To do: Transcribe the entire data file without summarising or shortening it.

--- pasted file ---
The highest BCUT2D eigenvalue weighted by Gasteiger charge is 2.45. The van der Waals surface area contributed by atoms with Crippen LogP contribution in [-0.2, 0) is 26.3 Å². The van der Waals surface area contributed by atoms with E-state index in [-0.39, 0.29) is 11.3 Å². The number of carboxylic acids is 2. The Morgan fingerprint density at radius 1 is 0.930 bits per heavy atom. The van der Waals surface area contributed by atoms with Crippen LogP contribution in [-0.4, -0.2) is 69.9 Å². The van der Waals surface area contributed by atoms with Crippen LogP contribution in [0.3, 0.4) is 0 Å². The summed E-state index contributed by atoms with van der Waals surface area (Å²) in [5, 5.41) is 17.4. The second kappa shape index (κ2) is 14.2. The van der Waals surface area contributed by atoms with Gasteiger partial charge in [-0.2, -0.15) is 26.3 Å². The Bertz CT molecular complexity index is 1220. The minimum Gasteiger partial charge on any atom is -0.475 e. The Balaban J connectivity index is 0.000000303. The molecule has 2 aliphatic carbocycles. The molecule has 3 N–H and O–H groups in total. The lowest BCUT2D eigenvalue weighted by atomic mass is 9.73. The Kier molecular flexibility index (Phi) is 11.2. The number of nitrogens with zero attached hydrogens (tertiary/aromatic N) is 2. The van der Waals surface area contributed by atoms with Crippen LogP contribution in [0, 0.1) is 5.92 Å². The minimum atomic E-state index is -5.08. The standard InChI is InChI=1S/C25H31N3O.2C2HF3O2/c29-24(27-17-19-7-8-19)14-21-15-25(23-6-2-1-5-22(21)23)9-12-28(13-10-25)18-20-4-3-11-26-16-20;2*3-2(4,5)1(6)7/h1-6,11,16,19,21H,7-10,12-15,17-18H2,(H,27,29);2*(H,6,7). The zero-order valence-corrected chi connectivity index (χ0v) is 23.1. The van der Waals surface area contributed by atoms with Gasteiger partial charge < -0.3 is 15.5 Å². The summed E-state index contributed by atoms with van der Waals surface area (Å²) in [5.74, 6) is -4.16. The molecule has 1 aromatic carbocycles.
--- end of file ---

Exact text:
The highest BCUT2D eigenvalue weighted by Gasteiger charge is 2.45. The van der Waals surface area contributed by atoms with Crippen LogP contribution in [-0.2, 0) is 26.3 Å². The van der Waals surface area contributed by atoms with E-state index in [-0.39, 0.29) is 11.3 Å². The number of carboxylic acids is 2. The Morgan fingerprint density at radius 1 is 0.930 bits per heavy atom. The van der Waals surface area contributed by atoms with Crippen LogP contribution in [-0.4, -0.2) is 69.9 Å². The van der Waals surface area contributed by atoms with Crippen LogP contribution in [0.3, 0.4) is 0 Å². The summed E-state index contributed by atoms with van der Waals surface area (Å²) in [5, 5.41) is 17.4. The second kappa shape index (κ2) is 14.2. The van der Waals surface area contributed by atoms with Gasteiger partial charge in [-0.2, -0.15) is 26.3 Å². The Bertz CT molecular complexity index is 1220. The minimum Gasteiger partial charge on any atom is -0.475 e. The Balaban J connectivity index is 0.000000303. The molecule has 2 aliphatic carbocycles. The molecule has 3 N–H and O–H groups in total. The lowest BCUT2D eigenvalue weighted by atomic mass is 9.73. The Kier molecular flexibility index (Phi) is 11.2. The number of nitrogens with zero attached hydrogens (tertiary/aromatic N) is 2. The van der Waals surface area contributed by atoms with Crippen LogP contribution in [0, 0.1) is 5.92 Å². The minimum atomic E-state index is -5.08. The standard InChI is InChI=1S/C25H31N3O.2C2HF3O2/c29-24(27-17-19-7-8-19)14-21-15-25(23-6-2-1-5-22(21)23)9-12-28(13-10-25)18-20-4-3-11-26-16-20;2*3-2(4,5)1(6)7/h1-6,11,16,19,21H,7-10,12-15,17-18H2,(H,27,29);2*(H,6,7). The zero-order valence-corrected chi connectivity index (χ0v) is 23.1. The van der Waals surface area contributed by atoms with Gasteiger partial charge < -0.3 is 15.5 Å². The summed E-state index contributed by atoms with van der Waals surface area (Å²) in [5.74, 6) is -4.16. The molecule has 1 aromatic carbocycles.